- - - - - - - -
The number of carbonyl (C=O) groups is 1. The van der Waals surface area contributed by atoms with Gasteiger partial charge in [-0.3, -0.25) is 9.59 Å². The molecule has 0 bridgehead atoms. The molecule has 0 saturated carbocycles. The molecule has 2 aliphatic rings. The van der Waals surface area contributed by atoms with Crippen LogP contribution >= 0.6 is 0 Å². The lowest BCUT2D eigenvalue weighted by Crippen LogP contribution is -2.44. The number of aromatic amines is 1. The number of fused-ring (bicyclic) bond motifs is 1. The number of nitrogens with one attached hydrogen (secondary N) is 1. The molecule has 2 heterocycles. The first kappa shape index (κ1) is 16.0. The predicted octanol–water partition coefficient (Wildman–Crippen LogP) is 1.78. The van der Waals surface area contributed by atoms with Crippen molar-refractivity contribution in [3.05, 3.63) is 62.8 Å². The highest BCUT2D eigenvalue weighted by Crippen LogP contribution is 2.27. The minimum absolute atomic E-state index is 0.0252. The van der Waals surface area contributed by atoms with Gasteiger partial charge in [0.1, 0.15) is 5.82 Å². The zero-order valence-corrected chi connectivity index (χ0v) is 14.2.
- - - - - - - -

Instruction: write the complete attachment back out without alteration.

The number of carbonyl (C=O) groups is 1. The van der Waals surface area contributed by atoms with Gasteiger partial charge in [-0.3, -0.25) is 9.59 Å². The molecule has 0 bridgehead atoms. The molecule has 0 saturated carbocycles. The molecule has 2 aliphatic rings. The van der Waals surface area contributed by atoms with Crippen LogP contribution >= 0.6 is 0 Å². The lowest BCUT2D eigenvalue weighted by Crippen LogP contribution is -2.44. The number of aromatic amines is 1. The number of fused-ring (bicyclic) bond motifs is 1. The number of nitrogens with one attached hydrogen (secondary N) is 1. The molecule has 2 heterocycles. The first kappa shape index (κ1) is 16.0. The predicted octanol–water partition coefficient (Wildman–Crippen LogP) is 1.78. The van der Waals surface area contributed by atoms with Crippen molar-refractivity contribution in [3.05, 3.63) is 62.8 Å². The highest BCUT2D eigenvalue weighted by Crippen LogP contribution is 2.27. The minimum absolute atomic E-state index is 0.0252. The van der Waals surface area contributed by atoms with Gasteiger partial charge in [0.1, 0.15) is 5.82 Å². The zero-order valence-corrected chi connectivity index (χ0v) is 14.2.